Moxey, who holds a Bachelor of Arts degree in social and applied human science, posited that, “I believe the brain drain in the country is caused by the lack of support by government to try [to] retain those who work hard for their education abroad after living home, because life is honestly easier to live most places compared to the cost of living in The Bahamas.

“[Until] minimum wage gets above $10 [an hour],” he asserted, “and young adults can live their life freely in The Bahamas without their accomplishments being capped to whom they may know or be tight with to get a job, you will continue to see UB graduates leaving and not looking back.”

Leaving home so as to further his education in computer science is the plan for Shane Thompson, 22, who is currently pursing his Associate’s degree in computer information systems (CIS) at UB in Freeport.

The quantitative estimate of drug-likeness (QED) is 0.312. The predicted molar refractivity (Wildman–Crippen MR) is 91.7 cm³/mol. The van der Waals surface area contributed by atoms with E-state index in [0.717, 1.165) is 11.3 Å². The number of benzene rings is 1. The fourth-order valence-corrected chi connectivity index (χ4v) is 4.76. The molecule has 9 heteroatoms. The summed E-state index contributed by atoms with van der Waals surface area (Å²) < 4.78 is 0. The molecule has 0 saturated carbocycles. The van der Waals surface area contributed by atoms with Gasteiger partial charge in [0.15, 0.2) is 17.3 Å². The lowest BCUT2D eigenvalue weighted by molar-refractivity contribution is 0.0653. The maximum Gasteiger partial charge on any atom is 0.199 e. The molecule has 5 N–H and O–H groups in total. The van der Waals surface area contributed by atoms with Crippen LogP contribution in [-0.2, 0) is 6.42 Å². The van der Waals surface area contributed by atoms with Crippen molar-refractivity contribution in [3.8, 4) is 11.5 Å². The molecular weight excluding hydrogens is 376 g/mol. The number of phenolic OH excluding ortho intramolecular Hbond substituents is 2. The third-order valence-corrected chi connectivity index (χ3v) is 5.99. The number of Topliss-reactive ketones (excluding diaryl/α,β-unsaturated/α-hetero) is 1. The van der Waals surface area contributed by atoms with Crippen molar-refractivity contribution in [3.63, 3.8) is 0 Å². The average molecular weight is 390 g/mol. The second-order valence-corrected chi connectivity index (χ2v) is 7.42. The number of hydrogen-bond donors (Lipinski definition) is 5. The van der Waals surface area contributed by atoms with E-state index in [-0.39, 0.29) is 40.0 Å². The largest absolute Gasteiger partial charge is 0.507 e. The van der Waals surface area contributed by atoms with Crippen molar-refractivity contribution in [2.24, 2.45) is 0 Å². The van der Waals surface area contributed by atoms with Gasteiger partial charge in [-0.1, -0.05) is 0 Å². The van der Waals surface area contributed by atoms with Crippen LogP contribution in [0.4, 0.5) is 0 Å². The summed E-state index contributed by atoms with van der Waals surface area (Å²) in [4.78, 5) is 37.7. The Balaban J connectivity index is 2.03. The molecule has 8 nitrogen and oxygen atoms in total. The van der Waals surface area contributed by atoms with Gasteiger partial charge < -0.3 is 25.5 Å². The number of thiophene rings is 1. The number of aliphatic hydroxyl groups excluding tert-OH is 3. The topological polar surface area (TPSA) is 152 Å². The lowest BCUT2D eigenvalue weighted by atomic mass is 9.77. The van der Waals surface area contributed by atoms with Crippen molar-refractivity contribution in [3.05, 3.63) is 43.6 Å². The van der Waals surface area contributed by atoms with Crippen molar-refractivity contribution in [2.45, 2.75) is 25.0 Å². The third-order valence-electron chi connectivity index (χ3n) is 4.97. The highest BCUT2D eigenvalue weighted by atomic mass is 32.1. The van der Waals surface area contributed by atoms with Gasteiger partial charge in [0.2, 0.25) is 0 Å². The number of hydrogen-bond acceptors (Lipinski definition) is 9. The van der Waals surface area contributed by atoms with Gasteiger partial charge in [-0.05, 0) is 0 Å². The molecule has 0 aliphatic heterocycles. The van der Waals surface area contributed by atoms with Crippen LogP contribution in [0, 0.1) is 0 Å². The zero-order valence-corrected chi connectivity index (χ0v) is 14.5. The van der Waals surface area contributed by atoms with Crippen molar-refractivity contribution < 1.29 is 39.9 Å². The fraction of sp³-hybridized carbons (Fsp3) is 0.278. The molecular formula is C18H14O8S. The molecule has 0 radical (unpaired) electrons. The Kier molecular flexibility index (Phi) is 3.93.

“We don’t have many career streams here,” Thompson told us as he expressed his opinion on why young Bahamians may be discouraged about their opportunities.

“Whether you want to be an actor or an actress, people don’t look at that like an actual option,” he conveyed, “and we don’t actually have facilities to help people who want those things.

“If you want to be an artist and you want to really do art, you can’t divulge yourself into that.”

To Thompson, the desire of young Bahamians to leave home comes down to better opportunities and the desire for greater exposure.

“I think most young people want to go away because they want new experiences,” he maintained, “they want to be more free and they want more opportunities.”